HMRC OFFICIAL RATE OF INTEREST REMAINS AT 2.25%

HMRC have announced that the official rate of interest will remain at 2.25% for 2024/25, despite the Bank of England Base Rate currently standing at 5.25%. The official rate of interest is used to calculate the income tax charge on the benefit of employment related loans and the taxable benefit of some employment related living accommodation. These rates used to fluctuate in line with base rate, and changed several times a year, but in recent years HMRC has fixed the rate for the whole tax year making the calculation of the taxable benefit easier to compute.

For those employers including beneficial loans on form P11D for 2023/24 the official rate to be used is 2.25%.  The charge applies where the amount of the loan exceeds £10,000.

Should directors/shareholders take tax advantage of this lower rate?

As mentioned above, the HMRC rate of interest on beneficial loans looks very attractive compared to the Bank of England Base rate of 5.25%, and much higher rates charged by banks for unsecured loans.

Note that where loans are made to participators (broadly shareholders) of a close company there is potentially a special tax charge on the company on any loan still outstanding 9 months after the end of the accounting period. The charge is currently 33.75%, the same as the higher rate of tax on dividend income. This tax charge is only repaid to the company after the loan to the participator is repaid or written off.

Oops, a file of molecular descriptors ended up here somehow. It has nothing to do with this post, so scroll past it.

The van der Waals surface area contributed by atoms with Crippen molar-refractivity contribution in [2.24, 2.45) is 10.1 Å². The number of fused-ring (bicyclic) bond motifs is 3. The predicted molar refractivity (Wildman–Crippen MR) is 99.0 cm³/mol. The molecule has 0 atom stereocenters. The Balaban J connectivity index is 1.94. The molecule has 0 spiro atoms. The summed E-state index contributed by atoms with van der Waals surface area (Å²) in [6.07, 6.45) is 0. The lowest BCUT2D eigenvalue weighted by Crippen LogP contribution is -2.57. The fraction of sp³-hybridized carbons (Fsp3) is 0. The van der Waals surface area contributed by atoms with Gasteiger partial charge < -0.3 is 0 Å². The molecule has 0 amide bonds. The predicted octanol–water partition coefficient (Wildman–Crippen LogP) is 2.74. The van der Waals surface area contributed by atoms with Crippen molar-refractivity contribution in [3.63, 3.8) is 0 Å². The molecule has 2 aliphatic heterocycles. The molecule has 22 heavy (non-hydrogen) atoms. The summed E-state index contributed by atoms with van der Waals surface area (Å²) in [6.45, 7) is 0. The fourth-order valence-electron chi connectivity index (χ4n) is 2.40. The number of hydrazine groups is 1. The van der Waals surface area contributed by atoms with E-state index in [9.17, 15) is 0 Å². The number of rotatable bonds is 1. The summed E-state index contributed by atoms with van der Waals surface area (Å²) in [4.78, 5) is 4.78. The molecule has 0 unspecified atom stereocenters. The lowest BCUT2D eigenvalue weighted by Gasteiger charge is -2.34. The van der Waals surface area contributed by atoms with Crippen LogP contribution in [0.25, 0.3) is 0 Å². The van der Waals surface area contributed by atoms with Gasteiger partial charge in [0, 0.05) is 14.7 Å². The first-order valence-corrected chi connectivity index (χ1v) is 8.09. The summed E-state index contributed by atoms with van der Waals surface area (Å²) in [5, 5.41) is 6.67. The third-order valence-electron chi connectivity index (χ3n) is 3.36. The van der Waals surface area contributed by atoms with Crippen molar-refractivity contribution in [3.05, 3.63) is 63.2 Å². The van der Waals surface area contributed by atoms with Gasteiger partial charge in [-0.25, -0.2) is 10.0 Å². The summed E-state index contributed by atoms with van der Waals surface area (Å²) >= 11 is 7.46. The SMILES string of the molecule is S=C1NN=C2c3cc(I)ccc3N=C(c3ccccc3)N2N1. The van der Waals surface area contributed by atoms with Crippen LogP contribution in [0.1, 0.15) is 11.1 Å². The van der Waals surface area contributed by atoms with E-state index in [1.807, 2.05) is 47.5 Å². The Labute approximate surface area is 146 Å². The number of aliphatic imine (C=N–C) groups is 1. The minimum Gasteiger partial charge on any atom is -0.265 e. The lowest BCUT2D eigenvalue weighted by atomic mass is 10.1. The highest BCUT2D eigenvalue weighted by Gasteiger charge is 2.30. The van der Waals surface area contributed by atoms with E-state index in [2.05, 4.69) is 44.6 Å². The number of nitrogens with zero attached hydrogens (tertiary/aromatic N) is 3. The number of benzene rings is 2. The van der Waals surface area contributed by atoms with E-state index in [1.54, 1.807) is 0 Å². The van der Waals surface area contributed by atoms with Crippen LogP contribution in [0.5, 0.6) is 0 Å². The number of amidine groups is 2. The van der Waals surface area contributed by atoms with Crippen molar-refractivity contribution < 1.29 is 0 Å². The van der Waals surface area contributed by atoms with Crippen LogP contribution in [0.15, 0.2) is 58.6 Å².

For example, Fred, the managing director and controlling shareholder of Bloggs Ltd is loaned £100,000 interest free on 6 April 2023. No repayments are made in the year ended 31 March 2024.

The company would need to show a taxable benefit in kind on Fred’s 2023/24 P11D of £2,250 (2.25%)

If Fred repays the loan in full before 31 December 2024 there would be no special charge on the company although Fred would be assessed on the beneficial loan for the 9 months that the loan was in existence in 2024/25.

Note that there are anti- “bed and breakfast” rules to counteract the situation where the loan is readvanced by the company. The anti-avoidance would not apply where the loan is cleared by crediting a bonus or dividend to Fred’s loan account.

If however, only £60,000 was repaid by Fred before 31 December 2024 leaving £40,000 outstanding then there would be a tax charge on the company of £13,500 (assuming 33.75% dividend rate continues) which would be payable in addition to the company’s corporation tax liability for year ended 31 March 2024.

The company would show a taxable benefit in kind on Fred’s 2024/25 P11D based on the official rate of interest on beneficial loans for 2024/25.

If the company then decides to write off or waive the outstanding loan in year ended 31 March 2025 the £13,500 would be refunded. However, Fred would be assessed on the £40,000 as an income distribution (dividend) arising at the date of waiver in 2024/25.

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